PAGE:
As The G7 Meets The Time Has Come To Let Airlines Reopen US-UK Transatlantic Air Services.

It is incredible to think that for more than a year since the covid crisis began that it has not been possible for passengers to travel between the USA and the UK other than for essential travel.  As the G7 meets, leaders of the major US and UK Transatlantic airlines have come together to call for a safe reopening of services.

Successful vaccination and testing programmes

Compared to a year ago, we have enormously encouraging vaccine roll outs in both countries, well developed testing regimes and technology investment by airlines to allow passengers to manage documentation on tests and vaccinations, to permit safe and low risk air travel to resume.

The airline industry by nature, invests in safety for its customers and staff on a daily basis and when this reality is combined with its essential role as an economic enabler, there should now be a real political imperative to allow a managed restart of passenger air services in this critical global air market.

Economic importance of US-UK trade relationship

This is both urgent and important. In broad economic terms the US and UK are key trading partners, the UK is the 7th largest trade partner of the US. Airlines estimate a loss of £23 million ($33 million) trade daily, to the UK economy, while borders remain closed.

Tourism too is a major component with millions of Americans and Brits normally visiting each other’s countries each year, particularly in the summer months and providing a vast contribution to each economy in the process.

On top of this, there are the strong cultural ties with people missing out on meeting friends and family and business relationships cemented by in person meetings. It is noteworthy that the G7 will meet in person and not on a virtual platform, recognising the value of in person human contact.     

UK-US Transatlanic market a world leader

Right back to the time when I was a network planner at BA early in my career, where I worked on the North Atlantic market, I have understood the importance of the UK-US market. London’s Heathrow Airport alone saw over 21 million passengers in 2019 between the UK and US and usually sees its airline customers serving over 30 cities a day.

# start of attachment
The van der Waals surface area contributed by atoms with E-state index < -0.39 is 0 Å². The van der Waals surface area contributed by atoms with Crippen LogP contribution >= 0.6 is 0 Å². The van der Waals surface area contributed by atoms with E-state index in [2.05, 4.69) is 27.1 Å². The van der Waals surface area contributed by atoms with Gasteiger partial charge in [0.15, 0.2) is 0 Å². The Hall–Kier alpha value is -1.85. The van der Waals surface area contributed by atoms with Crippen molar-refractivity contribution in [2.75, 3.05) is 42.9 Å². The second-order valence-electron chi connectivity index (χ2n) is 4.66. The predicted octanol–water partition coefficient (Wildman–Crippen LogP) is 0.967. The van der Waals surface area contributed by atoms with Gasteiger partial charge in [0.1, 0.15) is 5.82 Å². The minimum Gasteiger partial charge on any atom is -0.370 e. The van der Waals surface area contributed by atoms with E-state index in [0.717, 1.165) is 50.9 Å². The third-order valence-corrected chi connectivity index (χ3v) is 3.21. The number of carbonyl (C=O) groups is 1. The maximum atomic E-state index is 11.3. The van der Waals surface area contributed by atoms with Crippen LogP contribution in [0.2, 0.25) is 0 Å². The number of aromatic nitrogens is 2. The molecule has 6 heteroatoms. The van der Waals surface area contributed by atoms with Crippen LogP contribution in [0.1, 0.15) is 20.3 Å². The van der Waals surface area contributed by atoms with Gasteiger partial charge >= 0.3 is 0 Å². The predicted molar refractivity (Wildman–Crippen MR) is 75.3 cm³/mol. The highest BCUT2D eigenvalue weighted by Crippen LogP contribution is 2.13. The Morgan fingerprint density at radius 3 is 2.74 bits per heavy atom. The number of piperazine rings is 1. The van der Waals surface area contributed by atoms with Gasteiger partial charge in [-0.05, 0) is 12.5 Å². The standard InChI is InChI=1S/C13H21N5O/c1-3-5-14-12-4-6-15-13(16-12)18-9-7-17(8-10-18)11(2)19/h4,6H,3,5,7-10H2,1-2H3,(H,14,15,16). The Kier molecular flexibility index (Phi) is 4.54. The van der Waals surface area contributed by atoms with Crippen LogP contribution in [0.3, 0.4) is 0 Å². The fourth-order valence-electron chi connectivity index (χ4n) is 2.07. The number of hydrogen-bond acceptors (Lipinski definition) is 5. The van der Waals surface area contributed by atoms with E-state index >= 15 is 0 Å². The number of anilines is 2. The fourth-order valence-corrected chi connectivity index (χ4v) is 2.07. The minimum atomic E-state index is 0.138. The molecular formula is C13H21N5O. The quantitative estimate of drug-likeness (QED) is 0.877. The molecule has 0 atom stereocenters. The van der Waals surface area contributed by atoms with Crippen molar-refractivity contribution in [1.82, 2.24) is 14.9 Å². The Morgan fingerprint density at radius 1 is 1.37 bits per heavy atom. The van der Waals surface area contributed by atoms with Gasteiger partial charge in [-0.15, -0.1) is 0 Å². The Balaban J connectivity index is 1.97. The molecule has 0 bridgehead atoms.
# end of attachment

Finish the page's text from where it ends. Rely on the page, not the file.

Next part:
Yet for more than a year now airlines globally have had extremely limited long haul operations. It is incredible to think that there have been only a nominal number of, largely cargo, flights operating between the UK and US since the covid crisis began. Airlines like British Airways and Virgin Atlantic have retired their fleets of Boeing 747 jumbo’s which had been used mainly on these routes. Thousands of jobs have been lost by these airlines alone as a consequence.

Losing a second summer, key to airline revenues, would lead to more cuts in airline work forces and still more broad economic damage. We are already almost half way through it.

Pent up demand

This need not be the case, there is clear evidence of enormous pent up demand for travel across the Atlantic, airlines could mobilise significant capacity at around four weeks’ notice to meet this. JetBlue, which plans to launch services from New York to London from August, has already seen significant bookings for its new flights.  Along with other US carriers including American, Delta and United it has already seen the resumption of safe US domestic services as well as to some international markets.  

Iceland, for example, has opened up to vaccinated travellers from the US already and has seen full planes arriving to the benefit of its economy. Yet the blue riband US-UK market remains shut.   

The right time for Government action

The US Government would need to change legislation enacted last year at the start of the crisis, prohibiting entry of UK citizens, while the UK would need to add the US to the green list under its traffic light travel system. Now is the time to do so.

It is psychologically important to get people together again, to get the UK and US economies moving again and help the airline industry get back on its feet.

The G7 meeting is the right time for the two Governments to take the requisite action to strengthen the Special Relationship while there is still a summer to be saved and to do so safely.

Read The Full Story